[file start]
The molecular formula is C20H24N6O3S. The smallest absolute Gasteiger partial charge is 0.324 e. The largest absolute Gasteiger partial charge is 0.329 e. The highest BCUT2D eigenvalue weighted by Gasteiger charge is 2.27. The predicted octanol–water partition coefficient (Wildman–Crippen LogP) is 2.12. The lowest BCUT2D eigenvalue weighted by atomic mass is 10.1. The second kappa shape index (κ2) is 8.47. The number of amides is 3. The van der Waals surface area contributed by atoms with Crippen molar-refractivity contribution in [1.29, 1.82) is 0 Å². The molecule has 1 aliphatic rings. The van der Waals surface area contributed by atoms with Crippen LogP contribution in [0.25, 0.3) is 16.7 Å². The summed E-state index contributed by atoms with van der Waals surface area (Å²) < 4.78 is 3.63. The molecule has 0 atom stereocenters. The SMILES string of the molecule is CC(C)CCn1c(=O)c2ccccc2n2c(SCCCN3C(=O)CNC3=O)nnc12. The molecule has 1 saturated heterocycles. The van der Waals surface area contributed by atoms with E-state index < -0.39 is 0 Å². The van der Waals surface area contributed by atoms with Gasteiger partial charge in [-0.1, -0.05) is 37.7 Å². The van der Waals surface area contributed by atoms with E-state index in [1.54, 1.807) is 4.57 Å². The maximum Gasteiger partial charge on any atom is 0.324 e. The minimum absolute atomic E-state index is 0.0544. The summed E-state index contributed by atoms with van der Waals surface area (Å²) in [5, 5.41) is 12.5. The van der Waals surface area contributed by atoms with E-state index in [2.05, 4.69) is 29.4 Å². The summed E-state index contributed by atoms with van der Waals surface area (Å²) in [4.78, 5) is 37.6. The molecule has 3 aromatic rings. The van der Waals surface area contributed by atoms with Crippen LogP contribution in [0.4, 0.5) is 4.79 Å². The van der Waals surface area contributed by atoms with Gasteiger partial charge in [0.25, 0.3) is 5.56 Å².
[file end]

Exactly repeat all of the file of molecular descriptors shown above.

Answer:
The molecular formula is C20H24N6O3S. The smallest absolute Gasteiger partial charge is 0.324 e. The largest absolute Gasteiger partial charge is 0.329 e. The highest BCUT2D eigenvalue weighted by Gasteiger charge is 2.27. The predicted octanol–water partition coefficient (Wildman–Crippen LogP) is 2.12. The lowest BCUT2D eigenvalue weighted by atomic mass is 10.1. The second kappa shape index (κ2) is 8.47. The number of amides is 3. The van der Waals surface area contributed by atoms with Crippen molar-refractivity contribution in [1.29, 1.82) is 0 Å². The molecule has 1 aliphatic rings. The van der Waals surface area contributed by atoms with Crippen LogP contribution in [0.25, 0.3) is 16.7 Å². The summed E-state index contributed by atoms with van der Waals surface area (Å²) < 4.78 is 3.63. The molecule has 0 atom stereocenters. The SMILES string of the molecule is CC(C)CCn1c(=O)c2ccccc2n2c(SCCCN3C(=O)CNC3=O)nnc12. The molecule has 1 saturated heterocycles. The van der Waals surface area contributed by atoms with E-state index < -0.39 is 0 Å². The van der Waals surface area contributed by atoms with Gasteiger partial charge in [-0.1, -0.05) is 37.7 Å². The van der Waals surface area contributed by atoms with E-state index in [1.54, 1.807) is 4.57 Å². The maximum Gasteiger partial charge on any atom is 0.324 e. The minimum absolute atomic E-state index is 0.0544. The summed E-state index contributed by atoms with van der Waals surface area (Å²) in [5, 5.41) is 12.5. The van der Waals surface area contributed by atoms with E-state index in [2.05, 4.69) is 29.4 Å². The summed E-state index contributed by atoms with van der Waals surface area (Å²) in [4.78, 5) is 37.6. The molecule has 3 aromatic rings. The van der Waals surface area contributed by atoms with Crippen LogP contribution in [0.4, 0.5) is 4.79 Å². The van der Waals surface area contributed by atoms with Gasteiger partial charge in [0.25, 0.3) is 5.56 Å².